MORNINGSIDE HEIGHTS - Along with demands for control over stipend distribution, improved health coverage and “use of the laundry machines in Wallach," the newly-formed Graduate Student Union has released a statement demanding that Columbia supply them with access to real jobs.
“It's a question of egalitarianism in the top down structure of the university,” said Martha Freer GSAS ‘18, a graduate student speaking on behalf of the union. “It’s time for the administration to accept that we have rights. And among those rights is the need for a real job, a job suited to an adult who made better life choices than I did.”
"I once applied for a job at Hooters," said Slavic Studies Ph.D. candidate Anthony Grander. "I didn't even get an interview."
Another graduate student, a doctoral candidate in the field of Gender, Sexuality, and Vaginas, Rachel Sinclair, has, in the face of his lack of meaningful employment, turned to alternative means to find fulfillment -- and to fulfill others.
"I don't really consider myself a prostitute," Sinclair insists. "I mean, technically being a sugar baby doesn't require you to have sex with your sugar daddy. It does pay more, though—I mean, I've heard that it pays more. I'd never do that kind of thing. I guess what I’m trying to say is that I feel like I’m able to really touch people in this line of work and at the end of the day that’s what really matters."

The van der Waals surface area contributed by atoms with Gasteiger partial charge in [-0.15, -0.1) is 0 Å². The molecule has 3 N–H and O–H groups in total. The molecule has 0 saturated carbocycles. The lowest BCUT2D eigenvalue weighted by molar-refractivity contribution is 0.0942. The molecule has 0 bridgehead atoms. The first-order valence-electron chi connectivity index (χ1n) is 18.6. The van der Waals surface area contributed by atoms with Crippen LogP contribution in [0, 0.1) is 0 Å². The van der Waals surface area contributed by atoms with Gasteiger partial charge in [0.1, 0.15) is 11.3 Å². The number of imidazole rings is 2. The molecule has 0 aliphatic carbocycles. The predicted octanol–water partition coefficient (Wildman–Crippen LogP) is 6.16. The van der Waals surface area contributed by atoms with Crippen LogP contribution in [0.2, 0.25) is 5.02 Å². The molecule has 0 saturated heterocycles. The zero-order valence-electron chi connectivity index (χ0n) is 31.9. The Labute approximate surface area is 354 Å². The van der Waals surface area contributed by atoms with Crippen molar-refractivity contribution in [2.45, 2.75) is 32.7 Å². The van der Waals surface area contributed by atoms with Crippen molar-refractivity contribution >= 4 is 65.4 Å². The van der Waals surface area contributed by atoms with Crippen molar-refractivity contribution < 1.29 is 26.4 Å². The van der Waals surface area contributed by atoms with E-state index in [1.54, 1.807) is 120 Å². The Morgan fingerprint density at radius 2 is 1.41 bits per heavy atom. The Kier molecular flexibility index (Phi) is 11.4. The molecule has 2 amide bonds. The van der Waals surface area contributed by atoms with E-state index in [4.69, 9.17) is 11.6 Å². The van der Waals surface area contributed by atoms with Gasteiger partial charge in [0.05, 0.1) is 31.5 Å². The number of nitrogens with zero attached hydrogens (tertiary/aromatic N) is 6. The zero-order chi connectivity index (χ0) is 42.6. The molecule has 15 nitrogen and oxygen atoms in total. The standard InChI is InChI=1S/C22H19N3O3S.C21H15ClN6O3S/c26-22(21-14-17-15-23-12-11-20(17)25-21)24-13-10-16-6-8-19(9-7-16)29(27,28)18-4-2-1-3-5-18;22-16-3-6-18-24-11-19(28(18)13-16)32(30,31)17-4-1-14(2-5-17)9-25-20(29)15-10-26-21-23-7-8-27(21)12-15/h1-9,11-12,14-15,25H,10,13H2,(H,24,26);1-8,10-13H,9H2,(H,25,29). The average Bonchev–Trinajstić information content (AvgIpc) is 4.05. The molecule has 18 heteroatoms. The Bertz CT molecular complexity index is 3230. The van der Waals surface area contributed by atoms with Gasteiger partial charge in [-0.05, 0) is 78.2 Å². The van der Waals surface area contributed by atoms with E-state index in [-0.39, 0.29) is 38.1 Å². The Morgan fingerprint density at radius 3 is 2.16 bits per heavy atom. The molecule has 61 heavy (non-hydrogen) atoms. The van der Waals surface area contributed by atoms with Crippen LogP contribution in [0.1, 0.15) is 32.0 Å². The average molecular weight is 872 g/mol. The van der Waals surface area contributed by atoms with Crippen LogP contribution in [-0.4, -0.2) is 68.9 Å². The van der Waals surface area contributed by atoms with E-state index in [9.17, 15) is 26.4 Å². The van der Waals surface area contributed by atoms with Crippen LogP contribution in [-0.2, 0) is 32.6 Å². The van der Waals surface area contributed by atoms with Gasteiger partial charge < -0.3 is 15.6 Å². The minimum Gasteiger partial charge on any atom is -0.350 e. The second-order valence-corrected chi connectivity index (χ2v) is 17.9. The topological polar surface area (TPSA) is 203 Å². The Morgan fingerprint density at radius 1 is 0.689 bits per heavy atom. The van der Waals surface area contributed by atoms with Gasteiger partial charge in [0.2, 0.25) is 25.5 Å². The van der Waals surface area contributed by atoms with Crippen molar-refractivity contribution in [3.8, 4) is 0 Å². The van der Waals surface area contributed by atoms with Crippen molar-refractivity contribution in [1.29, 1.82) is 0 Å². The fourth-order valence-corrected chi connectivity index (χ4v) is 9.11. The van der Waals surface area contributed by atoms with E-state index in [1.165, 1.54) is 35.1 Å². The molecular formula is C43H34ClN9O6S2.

Sinclair has since given the popular app SeekingArrangement a five star review on the App Store.
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"My audition is coming up, and the fact that you won’t let me run my lines by you while you’re watching TV is a textbook infringement on my right to free speech."
"Jesus, what a tease," exclaimed a still-parched local man.
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"That's a really gracious offer, and I do appreciate it -- but for the time being, I will have to pass."
"I've been good this week, and I should treat myself," said Freddy Simone, 25, after seven days spent doing the bare minimum at his job.
Mr. Ducovich was unfazed by the water; he removed his “Grill Master” t-shirt, and eagerly waded to the pool’s deep end. “Kids, don’t listen to your mother, it’s actually really refreshing,” he said.
“We realized no grocer in the nation gives customers the choice of whether to bid or buy now, which made us think: ‘Why not let people enter bidding wars for that last dry Lo Mein under the heating lamp?’”